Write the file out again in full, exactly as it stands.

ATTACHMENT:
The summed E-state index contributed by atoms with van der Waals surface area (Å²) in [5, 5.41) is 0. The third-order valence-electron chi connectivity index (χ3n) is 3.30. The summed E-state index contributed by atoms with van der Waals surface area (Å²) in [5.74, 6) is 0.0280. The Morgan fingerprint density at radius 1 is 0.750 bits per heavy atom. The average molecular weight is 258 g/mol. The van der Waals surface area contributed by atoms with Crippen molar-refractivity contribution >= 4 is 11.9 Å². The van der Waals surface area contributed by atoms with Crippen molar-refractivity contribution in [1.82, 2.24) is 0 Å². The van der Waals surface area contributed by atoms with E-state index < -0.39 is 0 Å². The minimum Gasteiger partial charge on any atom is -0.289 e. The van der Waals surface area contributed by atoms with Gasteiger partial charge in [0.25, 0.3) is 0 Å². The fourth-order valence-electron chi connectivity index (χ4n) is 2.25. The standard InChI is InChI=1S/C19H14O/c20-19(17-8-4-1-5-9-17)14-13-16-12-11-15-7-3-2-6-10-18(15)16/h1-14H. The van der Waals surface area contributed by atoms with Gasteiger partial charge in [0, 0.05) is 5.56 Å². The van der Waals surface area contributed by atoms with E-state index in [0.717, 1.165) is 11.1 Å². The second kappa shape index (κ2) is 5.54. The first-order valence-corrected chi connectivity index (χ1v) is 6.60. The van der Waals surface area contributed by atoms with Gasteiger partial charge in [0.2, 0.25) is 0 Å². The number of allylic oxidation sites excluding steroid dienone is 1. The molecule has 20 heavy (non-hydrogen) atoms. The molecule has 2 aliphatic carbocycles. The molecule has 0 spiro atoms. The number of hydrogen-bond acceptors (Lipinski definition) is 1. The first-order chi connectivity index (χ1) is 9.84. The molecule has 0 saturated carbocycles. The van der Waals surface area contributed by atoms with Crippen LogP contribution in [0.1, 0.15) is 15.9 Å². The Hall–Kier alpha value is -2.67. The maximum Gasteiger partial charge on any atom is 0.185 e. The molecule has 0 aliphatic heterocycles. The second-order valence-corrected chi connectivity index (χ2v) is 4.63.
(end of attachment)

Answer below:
The summed E-state index contributed by atoms with van der Waals surface area (Å²) in [5, 5.41) is 0. The third-order valence-electron chi connectivity index (χ3n) is 3.30. The summed E-state index contributed by atoms with van der Waals surface area (Å²) in [5.74, 6) is 0.0280. The Morgan fingerprint density at radius 1 is 0.750 bits per heavy atom. The average molecular weight is 258 g/mol. The van der Waals surface area contributed by atoms with Crippen molar-refractivity contribution >= 4 is 11.9 Å². The van der Waals surface area contributed by atoms with Crippen molar-refractivity contribution in [1.82, 2.24) is 0 Å². The van der Waals surface area contributed by atoms with E-state index < -0.39 is 0 Å². The minimum Gasteiger partial charge on any atom is -0.289 e. The van der Waals surface area contributed by atoms with Gasteiger partial charge in [0.25, 0.3) is 0 Å². The fourth-order valence-electron chi connectivity index (χ4n) is 2.25. The standard InChI is InChI=1S/C19H14O/c20-19(17-8-4-1-5-9-17)14-13-16-12-11-15-7-3-2-6-10-18(15)16/h1-14H. The van der Waals surface area contributed by atoms with Gasteiger partial charge in [0, 0.05) is 5.56 Å². The van der Waals surface area contributed by atoms with E-state index in [0.717, 1.165) is 11.1 Å². The second kappa shape index (κ2) is 5.54. The first-order valence-corrected chi connectivity index (χ1v) is 6.60. The van der Waals surface area contributed by atoms with Gasteiger partial charge in [0.2, 0.25) is 0 Å². The number of allylic oxidation sites excluding steroid dienone is 1. The molecule has 20 heavy (non-hydrogen) atoms. The molecule has 2 aliphatic carbocycles. The molecule has 0 spiro atoms. The number of hydrogen-bond acceptors (Lipinski definition) is 1. The first-order chi connectivity index (χ1) is 9.84. The molecule has 0 saturated carbocycles. The van der Waals surface area contributed by atoms with Crippen LogP contribution in [0.1, 0.15) is 15.9 Å². The Hall–Kier alpha value is -2.67. The maximum Gasteiger partial charge on any atom is 0.185 e. The molecule has 0 aliphatic heterocycles. The second-order valence-corrected chi connectivity index (χ2v) is 4.63.